Are You Afraid of Dogs?

For people who are afraid of dogs, the Dog Trainer has simple tips to avoid problems and read dog behavior so you can tell what a dog is likely to do. Remember, almost no dogs want to hurt you!

Jolanta Benal, CPDT-KA, CBCC-KA
6-minute read
Episode #216

#1. Freezing up. Dogs do a full-body freeze when they’re guarding something and also right before they bark and lunge or start to fight. So when a person stands stock still, not moving a muscle, the message he sends is, more or less, “I’m about to blow up at you.”

#2. Staring. Well, of course you want to keep a sharp eye on that dog as he walks by, since who the heck knows what might happen, right? Except, you guessed it: staring sends a strongly hostile message to a dog.

A friendly, confident dog may just ignore the stiff, staring person – or may come over to investigate. I think of this as the “What’s up, friend? Why are you acting so weird?” behavior.  A dog who’s on the anxious or defensive side himself may react by barking or even lunging. And so your anxious response can turn into a self-fulfilling prophecy.

Rather than the freeze-and-stare, I suggest moving away until there’s enough space between you and the dog that you feel comfortable. (By the way, I give exactly the same advice to people who have stressy, barky dogs!) Take a deep breath, keep moving, and by all means watch the dog if you want to. But try to avoid staring and instead just look at the dog as you might look at anything else interesting you pass.

#3. Edging past, then breaking into a run at the last second. Kids tend to do this more than adults do; worse yet, kids have a way of screaming in fear as they run past. To a dog, slow, sidling movement probably looks like stalking or like the lead-up to a fight. Throw in sudden fast movement, and from the dog’s point of view you’ve just charged something – maybe the dog. If there’s a high-pitched kiddy scream involved, you can probably see why dogs sometimes freak out.

See also: Dog Trainer Answers Kids’ Canine Questions


Again, the key here is to keep enough space between you and the dog that you can walk past naturally. If you’re the parent of a kid who’s afraid of dogs, guide your child’s behavior to avoid another self-fulfilling prophecy.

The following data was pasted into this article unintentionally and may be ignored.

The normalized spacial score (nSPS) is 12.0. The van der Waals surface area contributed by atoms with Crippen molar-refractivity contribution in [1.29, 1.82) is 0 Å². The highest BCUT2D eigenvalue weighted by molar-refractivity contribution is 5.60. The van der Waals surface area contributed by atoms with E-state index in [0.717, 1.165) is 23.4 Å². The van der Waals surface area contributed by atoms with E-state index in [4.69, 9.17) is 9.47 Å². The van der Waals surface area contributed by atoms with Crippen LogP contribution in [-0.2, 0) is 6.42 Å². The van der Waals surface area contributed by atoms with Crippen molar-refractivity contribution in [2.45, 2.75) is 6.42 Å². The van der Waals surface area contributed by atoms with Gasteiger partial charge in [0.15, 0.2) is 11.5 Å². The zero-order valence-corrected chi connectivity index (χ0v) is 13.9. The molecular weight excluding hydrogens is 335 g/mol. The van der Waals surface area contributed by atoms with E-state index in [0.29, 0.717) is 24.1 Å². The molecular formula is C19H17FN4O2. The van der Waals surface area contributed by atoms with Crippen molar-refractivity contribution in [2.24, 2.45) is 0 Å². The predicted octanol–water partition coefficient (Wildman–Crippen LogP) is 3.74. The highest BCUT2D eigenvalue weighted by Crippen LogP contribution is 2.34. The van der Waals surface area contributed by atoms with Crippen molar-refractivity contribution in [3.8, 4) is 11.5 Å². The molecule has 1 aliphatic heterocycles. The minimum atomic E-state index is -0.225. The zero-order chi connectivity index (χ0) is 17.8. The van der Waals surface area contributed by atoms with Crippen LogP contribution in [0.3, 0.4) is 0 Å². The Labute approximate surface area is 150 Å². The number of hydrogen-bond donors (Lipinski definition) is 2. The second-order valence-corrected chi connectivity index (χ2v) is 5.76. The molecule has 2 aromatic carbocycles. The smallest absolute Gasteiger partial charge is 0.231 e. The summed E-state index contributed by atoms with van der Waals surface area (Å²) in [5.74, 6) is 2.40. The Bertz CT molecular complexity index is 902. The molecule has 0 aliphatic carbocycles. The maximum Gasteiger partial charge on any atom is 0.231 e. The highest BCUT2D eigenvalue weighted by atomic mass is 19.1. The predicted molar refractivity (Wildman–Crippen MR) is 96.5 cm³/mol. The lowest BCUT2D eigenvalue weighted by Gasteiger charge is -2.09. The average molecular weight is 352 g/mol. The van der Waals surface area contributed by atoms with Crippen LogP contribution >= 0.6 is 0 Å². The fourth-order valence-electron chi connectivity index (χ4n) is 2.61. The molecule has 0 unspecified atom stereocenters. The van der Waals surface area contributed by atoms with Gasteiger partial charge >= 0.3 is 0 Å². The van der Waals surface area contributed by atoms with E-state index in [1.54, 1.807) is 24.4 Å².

#4. Reaching out to the dog and then snatching your hand back when the dog approaches. This startles the dog, and if you were holding a treat, then she is naturally inclined to follow it and try to grab it. Oops, “She snapped at me!”

Yet again, the way to deal with this is to stay within your comfort zone. If you would like to practice giving dogs treats, then drop the treat on the ground in front of the dog. By the way, if you live someplace where you often encounter off-leash dogs, try carrying a bunch of small treats with you. If a dog approaches, throw several small treats on the ground behind the dog. Then, while she’s busy eating them, you can make your getaway. At a normal pace, please, not running and thereby inviting the dog to play a game of chase.

So that’s how to deal with anxiety about dogs from day to day. How can you ease your fears in general?

Learn About Dog Behavior

Since most people who’ve talked to me about their fear of dogs express the feeling that they never know what dogs will do, I come back to my earlier point about knowing how to read dogs’ body language. Many of the dogs I work with have histories of biting people, yet I very rarely get bitten and have almost never been bitten hard enough to draw blood. I’m not afraid of my client dogs, nor am I particularly an adrenaline junkie. I do take some precautions, I avoid provoking my client dogs, and, mainly, I let dogs’ body language speak for them. If I can keep myself safe with aggressive dogs, for sure you can keep yourself safe with the general run of dogs. I’ve done many episodes on body language, covering not only dogs’ tails but also their faces, their stress signals, and the signals that mean “Don’t touch me.”

It might also help simply to watch dogs for yourself. Visit a fenced dog park, stand well away from the entrance to lower the odds of unexpected meet-and-greets, and watch how the dogs interact with the people inside. Never mind how they interact with each other – that’s not your agenda for now! Do you know someone with a super-friendly dog? Walk along with them at a comfortable distance and watch the dog as he passes people and greets them. Seeing how a friendly dog does it can help you recognize a friendly approach from other dogs, too. And if you find you want to practice meeting a dog yourself, this known friendly fido could be your gateway … um, dog.

As always, you can write to me at dogtrainer@quickanddirtytips.com. I get so many questions that I can’t respond individually, but check out past episodes – I might already have answered yours. And visit me on Facebook, where I’m The Dog Trainer. Thanks for reading, and if you’re not scared of dogs, please share this episode with someone who is!>




About the Author

Jolanta Benal, CPDT-KA, CBCC-KA

Jolanta holds professional certifications in both training and behavior counseling and belongs to the Association of Professional Dog Trainers and the International Association of Animal Behavior Consultants. She also volunteered with Pet Help Partners, a program of the Humane Society of the United States that works to prevent pet relinquishment. Her approach is generally behaviorist (Pavlovian, Skinnerian and post-Skinnerian learning theory) with a big helping of ethology (animal behavior as observed in non-experimental settings).